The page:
Patterns and Predictors of Acute Calcium Pyrophosphate Crystal Arthritis (Pseudogout) Flares
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CitationYates, Katherine. 2019. Patterns and Predictors of Acute Calcium Pyrophosphate Crystal Arthritis (Pseudogout) Flares. Doctoral dissertation, Harvard Medical School.
AbstractObjective: Pseudogout is a crystalline arthritis that causes episodes of joint inflammation, and is the most dramatic manifestation of calcium pyrophosphate deposition disease (CPPD). The rate at which pseudogout flares occur has not been well-described. We characterized pseudogout flares in detail and determined the rate and predictors of pseudogout flares in an academic medical center cohort.
Methods: We performed a retrospective cohort study among a random sample of pseudogout patients identified in the Partners HealthCare electronic medical record (EMR), 1990-2017. Pseudogout was defined by synovitis, plus synovial fluid calcium pyrophosphate crystals and/or x-ray chondrocalcinosis. For each pseudogout patient we reviewed the EMR from the date of first episode (index date) through the last clinical note in the EMR for evidence of a recurrent flare. Subjects with no follow-up after the index date were excluded. For the first episode and each documented flare of pseudogout we collected data on the affected joint(s), treatments, and clinical data from the preceding 30 days. We calculated flare rate overall and separately in men and women. We compared characteristics of patients that did and did not have >1 recurrent pseudogout flare using Fisher’s exact and t-tests. We estimated hazard ratios (HR) and 95% confidence intervals (CI) for pseudogout flare for baseline and time-varying covariates using multivariable Cox regression models that accounted for clustered data.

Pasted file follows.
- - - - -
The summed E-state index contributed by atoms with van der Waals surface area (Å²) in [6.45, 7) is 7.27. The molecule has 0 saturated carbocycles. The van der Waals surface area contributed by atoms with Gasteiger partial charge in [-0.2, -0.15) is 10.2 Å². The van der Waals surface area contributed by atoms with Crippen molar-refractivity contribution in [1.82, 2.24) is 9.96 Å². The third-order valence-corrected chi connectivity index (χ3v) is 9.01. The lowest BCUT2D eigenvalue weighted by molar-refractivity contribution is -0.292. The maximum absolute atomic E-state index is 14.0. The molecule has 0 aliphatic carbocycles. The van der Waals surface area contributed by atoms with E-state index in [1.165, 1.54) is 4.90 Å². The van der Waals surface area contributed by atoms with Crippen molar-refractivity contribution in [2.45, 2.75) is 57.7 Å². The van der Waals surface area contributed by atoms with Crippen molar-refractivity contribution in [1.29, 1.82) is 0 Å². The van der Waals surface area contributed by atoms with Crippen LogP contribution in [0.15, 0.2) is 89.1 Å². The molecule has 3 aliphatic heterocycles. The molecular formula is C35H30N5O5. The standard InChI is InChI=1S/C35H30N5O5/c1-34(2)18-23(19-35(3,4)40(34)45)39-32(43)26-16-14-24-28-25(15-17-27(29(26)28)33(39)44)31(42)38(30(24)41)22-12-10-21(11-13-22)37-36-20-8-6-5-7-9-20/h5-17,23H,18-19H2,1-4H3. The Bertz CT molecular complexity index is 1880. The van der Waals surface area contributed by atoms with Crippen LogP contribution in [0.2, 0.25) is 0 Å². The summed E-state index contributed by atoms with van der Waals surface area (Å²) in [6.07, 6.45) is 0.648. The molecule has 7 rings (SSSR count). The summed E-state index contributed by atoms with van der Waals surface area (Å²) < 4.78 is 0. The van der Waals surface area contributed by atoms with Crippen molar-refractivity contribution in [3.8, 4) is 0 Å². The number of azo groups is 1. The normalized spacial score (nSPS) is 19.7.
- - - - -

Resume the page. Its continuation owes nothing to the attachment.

Results: We identified 70 pseudogout patients with a total of 111 pseudogout episodes. Recurrent flares of pseudogout occurred in 24% of patients with 7% of patients experiencing at least 5 total flares. The median interval between flares was 5.7 months (range 0.4-110.5 months). Approximately half of recurrent flares occurred in a previously unaffected joint and most were in the hands, wrists, and knees. Flare rate was 11.4 (95% CI 11.3-11.5) per 100 person-years overall, 14.2 (95% CI 14.0-14.3) per 100 person-years in women, and 7.1 (95% CI 6.9-7.2) per 100 person-years in men. Patients with >1 recurrent flare were more likely to have received no treatment during the index episode compared to those that did not flare (23.5% vs. 5.3%, p=0.04). The risk of pseudogout flare was increased in patients with cancer (HR 2.98, 95% CI 1.33-6.68) and chronic kidney disease (HR 2.92, 95% CI 1.10-7.76).
Conclusion: Pseudogout flares occurred in approximately one-fourth of patients in this tertiary care cohort, and often occurred in previously unaffected joints. The flare rate was similar to prior reports in gout; in contrast to gout, the flare rate was twice a high in women compared to men.
Citable link to this pagehttp://nrs.harvard.edu/urn-3:HUL.InstRepos:41971541